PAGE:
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William Shatner at the Junos: The good, the bad and the ugly

William Shatner hosts the Juno Awards in Ottawa, Sunday April 1, 2012.

Fred Chartrand / The Canadian Press/Fred Chartrand / The Canadian Press

1) The medley

Given antics like William Shatner's legendary performance of Elton John's Rocket Man at the 1978 Science Fiction Film Awards (with two million YouTube hits and counting), his monologue should have been a comedy no-brainer. Alas, the producers utterly misunderstood why that performance was funny – namely, Shatner's dead-serious, irony-free delivery – and had him ham up tunes like Rush's Tom Sawyer and Bryan Adams' Summer of 69 with so much self-consciousness, it was like his entire face had become a giant winking eye. If it wasn't for the gaffe when he faux-strummed his guitar only to hear the chord sound a full two seconds later, the opening monologue might have been wholly giggle-free.

2) The awful, awful skits

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The less said about Shatner's comedic attempts to join Nickelback (or "William Shatner and the Dime Backs") and stalk Feist, the better. Come back, Corner Gas, all is forgiven.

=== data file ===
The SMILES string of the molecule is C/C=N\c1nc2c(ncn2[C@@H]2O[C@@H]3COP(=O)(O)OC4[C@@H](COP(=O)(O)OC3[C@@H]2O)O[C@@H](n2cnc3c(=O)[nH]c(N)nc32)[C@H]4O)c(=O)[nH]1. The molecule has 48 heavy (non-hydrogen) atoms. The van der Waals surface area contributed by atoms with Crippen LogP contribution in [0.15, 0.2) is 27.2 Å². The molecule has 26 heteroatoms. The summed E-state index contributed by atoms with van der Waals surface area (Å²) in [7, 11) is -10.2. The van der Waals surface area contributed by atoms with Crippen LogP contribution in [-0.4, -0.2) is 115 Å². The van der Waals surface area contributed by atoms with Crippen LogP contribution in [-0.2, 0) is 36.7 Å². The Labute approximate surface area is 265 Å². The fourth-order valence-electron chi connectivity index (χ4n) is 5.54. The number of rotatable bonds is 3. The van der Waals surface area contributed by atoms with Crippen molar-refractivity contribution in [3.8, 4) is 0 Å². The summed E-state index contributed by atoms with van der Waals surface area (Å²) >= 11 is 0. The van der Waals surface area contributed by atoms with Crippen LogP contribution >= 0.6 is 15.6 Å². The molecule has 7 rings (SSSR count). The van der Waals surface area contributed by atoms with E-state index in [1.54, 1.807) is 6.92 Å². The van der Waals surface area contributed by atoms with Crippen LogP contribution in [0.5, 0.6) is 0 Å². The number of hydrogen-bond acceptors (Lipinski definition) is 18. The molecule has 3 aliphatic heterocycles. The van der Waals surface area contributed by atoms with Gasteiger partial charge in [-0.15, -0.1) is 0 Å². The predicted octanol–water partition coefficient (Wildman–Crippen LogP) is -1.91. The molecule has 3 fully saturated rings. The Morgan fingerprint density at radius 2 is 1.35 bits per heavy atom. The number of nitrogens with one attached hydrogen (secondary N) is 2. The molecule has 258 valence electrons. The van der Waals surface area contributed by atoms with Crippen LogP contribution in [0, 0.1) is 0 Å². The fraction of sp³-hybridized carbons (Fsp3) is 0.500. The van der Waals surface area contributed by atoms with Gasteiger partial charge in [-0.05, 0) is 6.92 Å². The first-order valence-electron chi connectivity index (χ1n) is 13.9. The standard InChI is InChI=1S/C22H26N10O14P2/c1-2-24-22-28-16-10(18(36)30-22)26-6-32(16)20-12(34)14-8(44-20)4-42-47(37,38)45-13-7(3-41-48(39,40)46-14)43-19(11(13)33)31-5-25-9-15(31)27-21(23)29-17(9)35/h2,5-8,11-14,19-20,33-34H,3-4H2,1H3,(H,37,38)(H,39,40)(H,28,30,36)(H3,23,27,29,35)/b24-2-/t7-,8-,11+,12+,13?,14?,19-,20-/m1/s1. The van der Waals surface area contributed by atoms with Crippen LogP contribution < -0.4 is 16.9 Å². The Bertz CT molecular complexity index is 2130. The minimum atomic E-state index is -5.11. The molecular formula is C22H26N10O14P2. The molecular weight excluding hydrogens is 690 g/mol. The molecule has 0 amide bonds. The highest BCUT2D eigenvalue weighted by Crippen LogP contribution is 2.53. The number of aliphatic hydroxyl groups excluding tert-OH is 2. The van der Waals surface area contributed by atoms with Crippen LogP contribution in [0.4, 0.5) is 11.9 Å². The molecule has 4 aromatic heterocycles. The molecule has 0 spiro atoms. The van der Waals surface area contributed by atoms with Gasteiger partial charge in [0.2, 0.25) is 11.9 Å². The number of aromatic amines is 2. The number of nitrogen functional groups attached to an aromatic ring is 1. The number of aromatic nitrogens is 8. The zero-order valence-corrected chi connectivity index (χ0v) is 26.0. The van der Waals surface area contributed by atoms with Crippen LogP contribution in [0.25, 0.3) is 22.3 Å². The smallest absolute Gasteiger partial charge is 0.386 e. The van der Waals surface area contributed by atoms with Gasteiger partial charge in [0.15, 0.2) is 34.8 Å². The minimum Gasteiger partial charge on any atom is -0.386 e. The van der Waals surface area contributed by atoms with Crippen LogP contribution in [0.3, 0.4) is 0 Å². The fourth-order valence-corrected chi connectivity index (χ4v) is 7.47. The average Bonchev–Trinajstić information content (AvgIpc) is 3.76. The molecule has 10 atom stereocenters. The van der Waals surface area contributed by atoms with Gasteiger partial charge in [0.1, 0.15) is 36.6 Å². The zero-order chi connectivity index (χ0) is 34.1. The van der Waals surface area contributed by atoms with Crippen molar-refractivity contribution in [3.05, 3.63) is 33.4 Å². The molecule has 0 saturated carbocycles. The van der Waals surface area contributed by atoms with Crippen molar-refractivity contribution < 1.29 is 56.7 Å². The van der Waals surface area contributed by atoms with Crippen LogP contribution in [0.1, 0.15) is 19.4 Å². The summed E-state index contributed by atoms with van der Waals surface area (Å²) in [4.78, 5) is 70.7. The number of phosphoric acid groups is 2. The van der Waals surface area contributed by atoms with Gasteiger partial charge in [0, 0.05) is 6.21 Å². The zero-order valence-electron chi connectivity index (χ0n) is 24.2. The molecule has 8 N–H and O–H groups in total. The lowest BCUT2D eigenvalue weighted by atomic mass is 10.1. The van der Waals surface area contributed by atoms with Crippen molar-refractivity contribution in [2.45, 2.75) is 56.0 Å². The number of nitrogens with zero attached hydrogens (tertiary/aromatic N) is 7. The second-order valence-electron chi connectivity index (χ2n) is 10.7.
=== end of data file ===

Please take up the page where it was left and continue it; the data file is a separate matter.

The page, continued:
3) The teleprompter

Mercifully, there were plenty of laughs to be had from the Department of Unintentional Hilarity, Teleprompter Division. Whether it was lines like "Every time I host the 2012 Juno Awards, people always ask me …" or dropping the "s" from "deadmau5" as though the producer was named after a deceased Chinese revolutionary rather than an expired rodent, the Shat kept the chuckles going through his epic struggle with words.

4) Bridge to Captain Kirk

Remember a little show called Star Trek? Did anybody else find it a bit weird that there was not a single reference to the vehicle that made Shatner mega-famous during the entire broadcast? Could he not have at least pulled a Tribble out of his sport coat, just for old times' sake?

5) The decks

While the medley was just lousy, there was something almost cute about watching Shatner stand in front of a pair of turntables and nudge the records with his fingers. Aww, grandpa thinks he's a DJ!

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About the Author
Editor, Globe Unlimited (Business)

Dave Morris joined the Globe and Mail in 2010 as Associate Editor of Report on Business Magazine. Born in St. John's, he graduated from Princeton University in 2003 and has written for publications including The Walrus and Maisonneuve. He has been nominated twice for Canada's National Magazine Awards. More

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